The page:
Ten Quick Tests to Check your Web Site for Accessibility
Posted on: 18 July 2004
The DDA (Disability Discrimination Act) says that web sites must be made accessible to disabled people. So how can you check that your web site is up to par? There are a number of basic tests you can make to address some of the main issues. The following list includes guidelines that provide a good start in increasing accessibility to disabled people:
1. Check informational images for alternative text
Place the cursor over an informational image, for example, the organisation logo. Does a yellow box [or another colour, depending on your computer's set-up - ed] appear with a brief, accurate description of the image? For users whose browsers do not support images, this alternative text is what they will see (or hear) in place of the image.
2. Check decorative images for alternative text
Place the cursor over a decorative image that does not have any function other than to look nice. Does a yellow box appear with a description of the image? It should not. There is no reason for users whose browsers do not support images to know that this image is there, as it serves no purpose.
Be careful though as this is not a fool-proof test. If a yellow box does not appear, this could mean one of two things:
- The alternative text of the image is assigned a null value -
alt=""- which means that it will be ignored by browsers that do not support images. This is the ideal scenario.
- The alternative text of the image is simply not set at all, which means that users whose browsers do not support images will be alerted to its existence but will be unable to find out what purpose it carries - something which is very frustrating! This is certainly not the desired outcome.
3. Listen to any video or audio content with the volume turned off
If you turn your speakers off, you are clearly unable to listen to, or follow, any audio content. This situation is faced by a deaf person on a daily basis. Ensure your web site supplies written transcripts for all audio content, so that deaf people can understand the message that your web site is conveying.
4. Check that forms are accessible
Usually there is prompt text next to each item in a form. For example,
a contact form might have the prompt text 'name', 'e-mail', and 'comments',
each one next to a box where your site users will enter the information.
When you click on the prompt text, does a flashing cursor appear in the
box next to that text? If not, your forms are missing the
element and may be inaccessible for some users (try this WaSP
tutorial for more information about accessibility in forms).
5. Check that text can be resized
In Internet Explorer (used by over 90% of Internet users) go to View > Font size > Largest. Does the text on your web site increase in size? If not, then your web site is likely to be inaccessible to web users with poor visibility.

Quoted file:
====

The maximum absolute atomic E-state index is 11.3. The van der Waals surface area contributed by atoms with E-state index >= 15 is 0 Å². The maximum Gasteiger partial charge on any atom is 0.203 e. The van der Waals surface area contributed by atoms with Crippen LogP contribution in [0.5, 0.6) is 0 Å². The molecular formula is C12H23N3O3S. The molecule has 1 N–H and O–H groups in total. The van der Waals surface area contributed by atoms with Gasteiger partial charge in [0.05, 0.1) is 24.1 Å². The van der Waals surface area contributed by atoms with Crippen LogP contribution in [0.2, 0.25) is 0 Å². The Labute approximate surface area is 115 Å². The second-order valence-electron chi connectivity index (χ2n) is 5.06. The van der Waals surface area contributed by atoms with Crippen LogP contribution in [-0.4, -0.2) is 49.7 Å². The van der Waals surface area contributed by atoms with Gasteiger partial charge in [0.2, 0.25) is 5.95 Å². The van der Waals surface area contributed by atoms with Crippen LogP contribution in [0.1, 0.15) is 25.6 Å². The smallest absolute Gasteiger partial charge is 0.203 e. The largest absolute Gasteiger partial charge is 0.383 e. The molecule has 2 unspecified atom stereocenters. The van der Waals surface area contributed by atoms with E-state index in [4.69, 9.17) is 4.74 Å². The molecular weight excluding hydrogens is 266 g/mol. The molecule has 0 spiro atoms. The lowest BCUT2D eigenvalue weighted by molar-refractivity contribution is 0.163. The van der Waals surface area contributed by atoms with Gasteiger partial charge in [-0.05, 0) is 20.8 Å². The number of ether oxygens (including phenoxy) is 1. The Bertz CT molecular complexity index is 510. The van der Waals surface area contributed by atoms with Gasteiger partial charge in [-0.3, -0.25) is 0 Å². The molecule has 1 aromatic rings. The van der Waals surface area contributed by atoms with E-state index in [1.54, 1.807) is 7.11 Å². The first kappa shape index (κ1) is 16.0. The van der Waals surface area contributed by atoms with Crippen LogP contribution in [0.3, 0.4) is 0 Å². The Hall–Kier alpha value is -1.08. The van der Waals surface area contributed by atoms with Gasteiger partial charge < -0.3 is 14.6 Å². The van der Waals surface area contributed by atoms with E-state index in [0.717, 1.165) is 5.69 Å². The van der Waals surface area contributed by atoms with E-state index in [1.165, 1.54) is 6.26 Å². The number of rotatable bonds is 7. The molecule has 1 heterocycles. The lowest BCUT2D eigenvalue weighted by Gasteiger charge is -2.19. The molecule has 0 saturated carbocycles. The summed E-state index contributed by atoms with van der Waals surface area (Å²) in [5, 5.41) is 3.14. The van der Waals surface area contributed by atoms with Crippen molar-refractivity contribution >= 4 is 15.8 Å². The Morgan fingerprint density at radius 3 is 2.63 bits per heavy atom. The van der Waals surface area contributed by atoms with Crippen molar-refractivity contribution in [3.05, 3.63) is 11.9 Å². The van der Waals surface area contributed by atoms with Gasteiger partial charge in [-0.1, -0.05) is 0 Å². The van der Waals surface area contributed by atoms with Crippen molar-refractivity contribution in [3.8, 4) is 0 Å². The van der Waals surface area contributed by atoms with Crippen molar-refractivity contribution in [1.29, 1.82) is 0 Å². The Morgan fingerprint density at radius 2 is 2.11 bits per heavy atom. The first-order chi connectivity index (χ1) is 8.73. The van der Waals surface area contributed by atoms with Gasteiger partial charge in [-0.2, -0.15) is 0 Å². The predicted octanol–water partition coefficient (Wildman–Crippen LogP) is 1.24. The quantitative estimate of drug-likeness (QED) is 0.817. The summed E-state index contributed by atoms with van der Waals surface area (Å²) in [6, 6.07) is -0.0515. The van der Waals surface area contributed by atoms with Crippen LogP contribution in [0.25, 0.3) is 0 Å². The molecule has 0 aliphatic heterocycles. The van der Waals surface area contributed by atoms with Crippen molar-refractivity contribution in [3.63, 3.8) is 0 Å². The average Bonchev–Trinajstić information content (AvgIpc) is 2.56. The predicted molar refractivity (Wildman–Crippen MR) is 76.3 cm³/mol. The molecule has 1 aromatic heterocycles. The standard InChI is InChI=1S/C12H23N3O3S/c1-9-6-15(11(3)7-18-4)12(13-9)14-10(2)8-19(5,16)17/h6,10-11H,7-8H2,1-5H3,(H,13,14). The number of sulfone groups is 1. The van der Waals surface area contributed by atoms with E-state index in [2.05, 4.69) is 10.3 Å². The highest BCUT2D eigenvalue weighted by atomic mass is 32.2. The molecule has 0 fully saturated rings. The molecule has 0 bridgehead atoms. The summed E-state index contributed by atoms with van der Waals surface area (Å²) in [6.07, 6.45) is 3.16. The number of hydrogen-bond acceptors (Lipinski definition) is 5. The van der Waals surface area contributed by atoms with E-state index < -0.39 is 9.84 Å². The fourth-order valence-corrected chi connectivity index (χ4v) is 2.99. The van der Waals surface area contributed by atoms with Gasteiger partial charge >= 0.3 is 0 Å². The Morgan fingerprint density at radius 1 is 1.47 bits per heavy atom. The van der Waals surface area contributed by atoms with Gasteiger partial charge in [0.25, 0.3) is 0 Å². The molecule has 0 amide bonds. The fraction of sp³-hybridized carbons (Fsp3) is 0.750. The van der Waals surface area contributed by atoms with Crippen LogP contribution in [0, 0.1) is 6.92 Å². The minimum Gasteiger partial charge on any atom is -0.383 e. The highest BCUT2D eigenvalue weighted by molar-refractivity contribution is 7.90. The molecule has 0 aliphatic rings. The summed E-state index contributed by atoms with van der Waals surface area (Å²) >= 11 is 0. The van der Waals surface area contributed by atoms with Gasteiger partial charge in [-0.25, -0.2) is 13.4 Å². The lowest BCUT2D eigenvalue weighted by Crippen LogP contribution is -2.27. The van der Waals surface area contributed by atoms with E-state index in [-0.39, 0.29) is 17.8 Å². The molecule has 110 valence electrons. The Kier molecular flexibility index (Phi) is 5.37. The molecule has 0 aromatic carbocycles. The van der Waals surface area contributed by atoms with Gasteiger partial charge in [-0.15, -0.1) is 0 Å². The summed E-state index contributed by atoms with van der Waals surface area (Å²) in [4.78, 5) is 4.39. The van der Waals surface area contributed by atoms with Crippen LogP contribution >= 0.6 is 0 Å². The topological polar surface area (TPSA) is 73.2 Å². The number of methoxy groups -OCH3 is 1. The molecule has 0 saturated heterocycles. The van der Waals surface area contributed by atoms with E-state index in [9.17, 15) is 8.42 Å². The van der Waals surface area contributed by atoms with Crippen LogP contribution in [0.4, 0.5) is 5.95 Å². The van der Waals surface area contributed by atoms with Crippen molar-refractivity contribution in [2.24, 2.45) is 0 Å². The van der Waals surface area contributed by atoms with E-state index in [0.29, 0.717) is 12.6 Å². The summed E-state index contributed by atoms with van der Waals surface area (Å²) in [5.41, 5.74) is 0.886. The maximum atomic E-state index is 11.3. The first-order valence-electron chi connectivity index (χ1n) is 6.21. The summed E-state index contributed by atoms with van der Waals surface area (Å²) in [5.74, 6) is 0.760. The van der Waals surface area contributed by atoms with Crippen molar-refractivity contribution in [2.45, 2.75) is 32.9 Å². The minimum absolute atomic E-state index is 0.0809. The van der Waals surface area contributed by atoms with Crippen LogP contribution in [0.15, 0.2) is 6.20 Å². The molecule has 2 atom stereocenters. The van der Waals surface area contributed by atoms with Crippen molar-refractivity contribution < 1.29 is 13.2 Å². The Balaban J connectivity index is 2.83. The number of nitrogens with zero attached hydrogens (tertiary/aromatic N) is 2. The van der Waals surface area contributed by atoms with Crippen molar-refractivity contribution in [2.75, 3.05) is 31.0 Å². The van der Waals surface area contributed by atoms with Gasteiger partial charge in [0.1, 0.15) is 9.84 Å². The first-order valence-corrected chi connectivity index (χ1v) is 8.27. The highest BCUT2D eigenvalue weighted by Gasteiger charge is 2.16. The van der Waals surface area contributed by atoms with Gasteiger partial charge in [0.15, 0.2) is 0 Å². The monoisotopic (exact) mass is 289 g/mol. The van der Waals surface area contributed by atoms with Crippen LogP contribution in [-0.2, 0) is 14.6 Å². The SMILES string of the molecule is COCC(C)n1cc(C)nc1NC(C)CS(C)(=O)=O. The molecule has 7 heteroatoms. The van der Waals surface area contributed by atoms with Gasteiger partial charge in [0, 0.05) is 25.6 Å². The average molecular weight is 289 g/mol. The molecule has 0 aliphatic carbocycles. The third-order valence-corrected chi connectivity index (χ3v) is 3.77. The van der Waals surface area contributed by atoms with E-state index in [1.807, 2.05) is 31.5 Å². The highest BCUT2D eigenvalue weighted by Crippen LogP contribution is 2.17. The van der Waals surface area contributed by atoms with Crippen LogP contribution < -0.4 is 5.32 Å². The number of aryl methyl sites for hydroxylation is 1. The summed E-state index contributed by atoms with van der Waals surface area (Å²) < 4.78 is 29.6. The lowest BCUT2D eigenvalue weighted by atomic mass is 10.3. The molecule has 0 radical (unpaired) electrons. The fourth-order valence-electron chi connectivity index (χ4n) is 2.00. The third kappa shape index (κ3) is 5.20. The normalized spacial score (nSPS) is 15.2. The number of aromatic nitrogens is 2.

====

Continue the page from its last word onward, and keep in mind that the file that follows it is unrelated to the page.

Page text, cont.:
6. Check your web site in the Lynx browser
The Lynx browser is a text-only browser and does not support many of the features that other browsers such as Internet Explorer have. You can check how your site looks in this browser with the Lynx Viewer.If your web site makes sense and can be navigated through the Lynx browser, then it will be fulfilling many of the web accessibility guidelines. Lynx could be considered a 'lowest common denominator', therefore.
7. Check that you can access all areas of your web site without the use of a mouse
Can you navigate through your web site using just tab, shift-tab and return? If not, then neither can keyboard- and voice-only users. Throw your mouse to one side and see how well you fare.
8. Check that there is a site map
Can you find a site map? If not, then neither can people who are lost on your web site.
9. Ensure link text makes sense out of context
Blind Internet users often browse web sites by tabbing from one link to
the next. Does all the link text on your web site make sense out of context?
'Click here' and 'more' are two common examples of non-descriptive link
text. If you are forced to use small phrases for link text, consider using
title attribute in the
a element to provide
more information, e.g.:
<a href="interest.html" title="Interest
rates for the super savings account">Interest Rates</a>
10. Check your web pages with an automated program
Two programs available for free on the Internet are Bobby and Wave. They are unable to provide you with all the information that you need, as some checks must be done by humans, but they can tell you some of the areas where your site might be going wrong.
This article was written by Trenton Moss. He's crazy about web accessibility and usability - so crazy that he went and started his own web accessibility and usability consultancy, Webcredible, to help make the Internet a better place for everyone.